Defense Media Network

Newest Defense Media Network Promotion

USS Thresher (SSN 593) Legacy Lives on in Congressional Resolution

When the USS Thresher (SSN 593) was lost at sea on April 10, 1963, she became the world’s worst submarine disaster, a position the event still holds today. The Thresher was also the first U.S. Navy nuclear-powered submarine to be lost. The accident took the lives of 112 Navy crew members (16 officers, 86 sailors) and 17 civilian technicians. That the causes of the catastrophic accident are still debated shows that the fate of the Thresher and those aboard the submarine are still remembered today. That memory is especially strong in New Hampshire, where many of the workers who built the Thresher lived and worked at the nearby Portsmouth Naval Shipyard.

“We must honor the legacy of those who lost their lives on the USS Thresher, and continue to recognize the excellent work that the men and women of the Portsmouth Naval Shipyard do to help keep our nation safe”

Which is why on the 51st anniversary of the Thresher accident, which sank approximately 200 miles off the coast of Cape Cod, Mass., Rep. Carol Shea-Porter (D-N.H.) authored a resolution that was passed by the House Armed Services Committee on May 8. The resolution recognizes the anniversary. “We must honor the legacy of those who lost their lives on the USS Thresher, and continue to recognize the excellent work that the men and women of the Portsmouth Naval Shipyard do to help keep our nation safe,” Shea-Porter said in a statement. Besides being constructed at the Portsmouth Naval Shipyard, the Thresher was based there at the time of the accident.

USS Thresher (SSN 593)

The Thresher is launched at Portsmouth Naval Shipyard, Maine, July 9, 1960. U.S. Navy photo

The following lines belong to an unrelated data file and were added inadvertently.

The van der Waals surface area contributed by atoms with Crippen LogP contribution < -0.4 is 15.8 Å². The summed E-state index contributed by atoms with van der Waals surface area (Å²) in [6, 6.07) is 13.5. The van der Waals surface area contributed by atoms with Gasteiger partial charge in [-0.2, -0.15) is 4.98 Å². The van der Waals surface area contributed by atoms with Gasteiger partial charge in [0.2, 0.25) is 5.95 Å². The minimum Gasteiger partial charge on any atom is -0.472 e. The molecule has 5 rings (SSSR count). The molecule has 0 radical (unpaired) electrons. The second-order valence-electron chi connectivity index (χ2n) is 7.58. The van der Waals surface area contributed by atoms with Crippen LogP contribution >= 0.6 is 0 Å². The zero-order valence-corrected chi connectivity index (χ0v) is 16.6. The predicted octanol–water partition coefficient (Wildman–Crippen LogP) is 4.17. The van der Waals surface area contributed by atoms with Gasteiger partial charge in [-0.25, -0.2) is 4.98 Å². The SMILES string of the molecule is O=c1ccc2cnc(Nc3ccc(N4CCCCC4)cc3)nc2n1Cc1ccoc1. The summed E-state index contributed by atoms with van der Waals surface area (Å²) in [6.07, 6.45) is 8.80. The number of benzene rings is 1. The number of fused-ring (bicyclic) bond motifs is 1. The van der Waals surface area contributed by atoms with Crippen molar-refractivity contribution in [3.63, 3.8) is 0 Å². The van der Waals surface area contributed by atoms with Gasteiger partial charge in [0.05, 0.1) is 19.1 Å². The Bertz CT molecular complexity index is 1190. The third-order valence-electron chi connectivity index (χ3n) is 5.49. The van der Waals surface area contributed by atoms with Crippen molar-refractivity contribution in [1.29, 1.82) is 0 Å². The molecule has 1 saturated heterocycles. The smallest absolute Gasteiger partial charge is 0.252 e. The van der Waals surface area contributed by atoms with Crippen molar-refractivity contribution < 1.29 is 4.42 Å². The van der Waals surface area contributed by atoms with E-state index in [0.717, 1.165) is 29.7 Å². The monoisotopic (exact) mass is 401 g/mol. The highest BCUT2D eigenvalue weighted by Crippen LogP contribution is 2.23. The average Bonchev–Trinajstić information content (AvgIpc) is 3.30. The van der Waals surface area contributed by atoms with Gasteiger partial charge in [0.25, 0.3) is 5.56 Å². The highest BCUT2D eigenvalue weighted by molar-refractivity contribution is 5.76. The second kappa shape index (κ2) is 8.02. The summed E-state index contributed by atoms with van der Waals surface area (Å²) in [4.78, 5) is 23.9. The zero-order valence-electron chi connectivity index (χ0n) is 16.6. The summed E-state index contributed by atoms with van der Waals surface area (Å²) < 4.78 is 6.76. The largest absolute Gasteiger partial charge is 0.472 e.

The text of the resolution states that the House of Representatives, “recognizes the 51st anniversary of the sinking of USS Thresher; remembers with profound sorrow the loss of USS Thresher and her gallant crew of sailors and civilians on April 10, 1963; and expresses its deepest gratitude to all submariners on ‘eternal patrol,’ who are forever bound together by dedicated and honorable service to the United States of America.”

The House of Representatives, “recognizes the 51st anniversary of the sinking of USS Thresher; remembers with profound sorrow the loss of USS Thresher and her gallant crew of sailors and civilians on April 10, 1963; and expresses its deepest gratitude to all submariners on ‘eternal patrol,’ who are forever bound together by dedicated and honorable service to the United States of America.”

Despite the brief service life of the Thresher, commissioned Aug, 3, 1961, that today’s submarines have such a track record for safety can be traced directly back to the loss of the Thresher. New regulations designed to ensure the safety of submarines were enacted in the wake of the accident. These regulations were established under the Submarine Safety and Quality Assurance program (SUBSAFE). Since SUBSAFE, only one U.S. nuclear-powered submarine has been lost, the USS Scorpion (SSN 589). The Scorpion was not certified as SUBSAFE.

USS Thresher (SSN 593)

Officer and crew of the USS Thresher (SSN 593) salute the colors aboard the Thresher during her commissioning ceremony, Portsmouth Naval Shipyard, Maine, Aug. 3, 1961. Lessons learned from the Thresher disaster were applied to form the U.S. Navy’s Submarine Safety and Quality Assurance program (SUBSAFE). U.S. Navy photo

Though the Portsmouth Naval Shipyard is located in Kittery, Me., it is connected to Portsmouth, N.H. via a bridge. Shea-Porter’s district encompasses Portsmouth. A previous target for Base Realignment and Closure (BRAC) in 2005, the shipyard was narrowly spared a closure. Shea-Porter’s resolution, besides being good election year politics, serves as reminder of the continuing legacy of those who died aboard the Thresher.

By

Steven Hoarn is the Editor/Photo Editor for Defense Media Network. He is a graduate of...